NotesFAQContact Us
Search Tips
ERIC Number: ED395214
Record Type: Non-Journal
Publication Date: 1996
Pages: 4
Abstractor: N/A
Reference Count: N/A
Distance Learning, the Internet, and the World Wide Web. ERIC Digest.
Kerka, Sandra
Some of the newest methods of distance learning (DL) use the Internet and the World Wide Web. DL on the Internet usually takes one of the following forms: electronic mail; bulletin boards/newsgroups; downloading of course materials or tutorials; interactive tutorials on the Web; real-time, interactive conferencing; "intranets" (internal, limited-access websites); or informatics. Advantages of delivering DL on the Internet include the following: time and place flexibility; potential to reach a global audience; no concern about compatibility of computer equipment and operating systems; quick development time; easy updating of content; and usually lower development and operating costs. Some disadvantages are limited bandwidth and slow modems that hamper delivery of sound, video, and graphics; reliance on learner initiative; information overload; access; and social isolation. Multimedia/hypermedia contexts support constructivist approaches to learning. Computer discussion also requires and facilitates learning-how-to-learn skills. Social isolation can be a drawback, but learning communities are developing in cyberspace. Online courses often feature consensus building and group projects, through which learners can develop skills in collaborating with distant colleagues and cooperating with diverse individuals--skills increasingly needed in the global workplace. To help learners make effective use of DL methods, skilled facilitation by teachers is essential. (Contains 13 references.) (YLB)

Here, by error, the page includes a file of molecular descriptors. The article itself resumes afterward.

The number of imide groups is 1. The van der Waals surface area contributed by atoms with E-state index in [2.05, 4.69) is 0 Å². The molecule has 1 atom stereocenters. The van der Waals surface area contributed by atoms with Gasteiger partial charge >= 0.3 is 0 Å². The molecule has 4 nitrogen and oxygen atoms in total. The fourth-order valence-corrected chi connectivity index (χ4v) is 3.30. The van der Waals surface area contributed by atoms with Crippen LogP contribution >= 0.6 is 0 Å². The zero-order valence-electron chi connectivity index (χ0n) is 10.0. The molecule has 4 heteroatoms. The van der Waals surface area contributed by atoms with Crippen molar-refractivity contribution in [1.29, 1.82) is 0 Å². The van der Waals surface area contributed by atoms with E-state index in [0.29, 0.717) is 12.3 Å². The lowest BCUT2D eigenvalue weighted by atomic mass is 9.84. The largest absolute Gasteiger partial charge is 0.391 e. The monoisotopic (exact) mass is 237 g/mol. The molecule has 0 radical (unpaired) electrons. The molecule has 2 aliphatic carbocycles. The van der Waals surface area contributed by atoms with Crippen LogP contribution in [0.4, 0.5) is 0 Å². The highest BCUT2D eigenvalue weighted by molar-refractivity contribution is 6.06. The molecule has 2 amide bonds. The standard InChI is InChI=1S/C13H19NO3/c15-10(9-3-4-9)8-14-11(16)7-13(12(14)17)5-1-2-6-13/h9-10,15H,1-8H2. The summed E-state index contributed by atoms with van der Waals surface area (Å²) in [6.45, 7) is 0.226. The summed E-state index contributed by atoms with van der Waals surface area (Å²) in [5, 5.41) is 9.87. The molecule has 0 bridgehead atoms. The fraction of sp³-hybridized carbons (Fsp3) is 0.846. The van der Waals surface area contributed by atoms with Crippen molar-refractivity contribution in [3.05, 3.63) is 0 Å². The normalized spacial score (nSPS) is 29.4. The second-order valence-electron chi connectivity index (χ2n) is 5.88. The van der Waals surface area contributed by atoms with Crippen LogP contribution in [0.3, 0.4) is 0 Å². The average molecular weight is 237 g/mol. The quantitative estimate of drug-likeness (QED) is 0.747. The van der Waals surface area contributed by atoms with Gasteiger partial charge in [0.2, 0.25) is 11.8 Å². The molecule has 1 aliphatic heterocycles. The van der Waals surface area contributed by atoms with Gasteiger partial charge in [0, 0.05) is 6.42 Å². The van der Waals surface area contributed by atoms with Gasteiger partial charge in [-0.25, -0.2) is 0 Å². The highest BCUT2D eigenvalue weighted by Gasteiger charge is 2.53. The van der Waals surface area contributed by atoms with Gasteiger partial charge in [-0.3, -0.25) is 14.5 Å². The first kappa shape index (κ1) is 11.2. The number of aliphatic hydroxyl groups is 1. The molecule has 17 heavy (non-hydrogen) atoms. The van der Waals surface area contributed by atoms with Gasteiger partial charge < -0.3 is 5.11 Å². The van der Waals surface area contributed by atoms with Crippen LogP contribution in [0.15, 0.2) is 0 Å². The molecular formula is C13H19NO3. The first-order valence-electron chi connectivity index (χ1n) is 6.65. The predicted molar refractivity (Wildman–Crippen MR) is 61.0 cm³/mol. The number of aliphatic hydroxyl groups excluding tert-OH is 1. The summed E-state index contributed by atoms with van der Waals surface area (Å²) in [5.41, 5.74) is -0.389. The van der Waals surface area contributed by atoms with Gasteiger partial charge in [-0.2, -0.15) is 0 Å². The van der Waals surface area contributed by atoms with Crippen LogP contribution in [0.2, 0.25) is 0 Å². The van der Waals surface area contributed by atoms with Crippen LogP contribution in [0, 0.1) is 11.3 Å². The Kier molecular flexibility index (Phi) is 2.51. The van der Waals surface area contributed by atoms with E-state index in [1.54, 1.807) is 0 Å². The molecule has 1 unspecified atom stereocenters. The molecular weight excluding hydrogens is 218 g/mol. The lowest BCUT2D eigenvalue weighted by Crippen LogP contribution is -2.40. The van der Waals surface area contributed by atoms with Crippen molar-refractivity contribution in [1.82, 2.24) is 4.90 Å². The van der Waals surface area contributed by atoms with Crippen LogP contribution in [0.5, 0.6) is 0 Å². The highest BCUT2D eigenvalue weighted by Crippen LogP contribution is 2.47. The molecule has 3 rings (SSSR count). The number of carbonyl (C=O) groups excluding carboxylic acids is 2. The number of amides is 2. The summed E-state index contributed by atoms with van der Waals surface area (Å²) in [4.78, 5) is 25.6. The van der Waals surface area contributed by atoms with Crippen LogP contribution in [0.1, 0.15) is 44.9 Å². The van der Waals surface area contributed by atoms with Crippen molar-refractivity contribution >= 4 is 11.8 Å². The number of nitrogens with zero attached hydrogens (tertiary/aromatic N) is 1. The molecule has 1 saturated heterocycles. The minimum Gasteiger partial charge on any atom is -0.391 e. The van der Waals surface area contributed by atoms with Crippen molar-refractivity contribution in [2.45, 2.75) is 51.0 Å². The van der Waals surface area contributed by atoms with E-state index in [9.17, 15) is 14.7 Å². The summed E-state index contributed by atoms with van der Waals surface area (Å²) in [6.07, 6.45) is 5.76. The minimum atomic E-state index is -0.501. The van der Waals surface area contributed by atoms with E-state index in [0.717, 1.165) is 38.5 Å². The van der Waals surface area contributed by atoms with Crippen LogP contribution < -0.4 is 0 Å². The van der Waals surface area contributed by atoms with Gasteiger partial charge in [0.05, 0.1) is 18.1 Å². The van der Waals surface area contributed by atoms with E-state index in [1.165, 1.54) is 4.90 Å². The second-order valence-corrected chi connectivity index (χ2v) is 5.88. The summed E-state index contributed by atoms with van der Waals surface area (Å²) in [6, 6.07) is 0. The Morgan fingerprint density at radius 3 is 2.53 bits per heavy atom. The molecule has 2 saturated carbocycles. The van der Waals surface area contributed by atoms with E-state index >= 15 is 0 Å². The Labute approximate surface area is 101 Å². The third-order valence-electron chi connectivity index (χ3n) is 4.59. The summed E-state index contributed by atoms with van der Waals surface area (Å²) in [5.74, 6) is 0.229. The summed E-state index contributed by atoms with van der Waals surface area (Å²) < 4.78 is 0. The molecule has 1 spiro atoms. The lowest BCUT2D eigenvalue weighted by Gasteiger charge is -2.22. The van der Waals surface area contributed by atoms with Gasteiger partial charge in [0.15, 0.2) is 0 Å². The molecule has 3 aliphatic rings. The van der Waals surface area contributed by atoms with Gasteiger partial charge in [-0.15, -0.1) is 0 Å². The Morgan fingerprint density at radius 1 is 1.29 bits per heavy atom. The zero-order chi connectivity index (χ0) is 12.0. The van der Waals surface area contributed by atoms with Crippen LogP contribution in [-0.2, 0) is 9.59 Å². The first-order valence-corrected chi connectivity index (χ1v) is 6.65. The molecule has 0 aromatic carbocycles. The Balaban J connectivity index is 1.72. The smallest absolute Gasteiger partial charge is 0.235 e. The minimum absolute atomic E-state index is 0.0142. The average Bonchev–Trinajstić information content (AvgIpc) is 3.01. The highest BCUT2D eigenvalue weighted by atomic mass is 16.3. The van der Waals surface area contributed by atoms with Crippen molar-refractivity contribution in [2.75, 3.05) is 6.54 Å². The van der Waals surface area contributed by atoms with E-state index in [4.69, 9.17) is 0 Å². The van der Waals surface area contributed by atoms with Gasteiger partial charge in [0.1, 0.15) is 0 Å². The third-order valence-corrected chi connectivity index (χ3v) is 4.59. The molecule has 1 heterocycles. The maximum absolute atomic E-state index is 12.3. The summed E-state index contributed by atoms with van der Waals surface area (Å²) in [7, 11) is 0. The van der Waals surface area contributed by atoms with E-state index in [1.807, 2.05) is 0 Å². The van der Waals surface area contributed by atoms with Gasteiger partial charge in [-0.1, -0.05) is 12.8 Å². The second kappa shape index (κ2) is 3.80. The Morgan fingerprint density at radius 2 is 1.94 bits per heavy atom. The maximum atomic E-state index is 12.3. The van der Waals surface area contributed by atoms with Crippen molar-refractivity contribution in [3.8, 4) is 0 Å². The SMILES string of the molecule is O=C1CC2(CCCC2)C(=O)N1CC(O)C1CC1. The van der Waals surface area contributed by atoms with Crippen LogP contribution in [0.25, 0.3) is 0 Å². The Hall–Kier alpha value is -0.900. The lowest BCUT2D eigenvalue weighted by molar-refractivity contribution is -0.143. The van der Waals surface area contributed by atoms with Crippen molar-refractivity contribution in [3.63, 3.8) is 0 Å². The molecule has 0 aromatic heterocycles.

Publication Type: ERIC Publications; ERIC Digests in Full Text
Education Level: N/A
Audience: N/A
Language: English
Sponsor: Office of Educational Research and Improvement (ED), Washington, DC.
Authoring Institution: ERIC Clearinghouse on Adult, Career, and Vocational Education, Columbus, OH.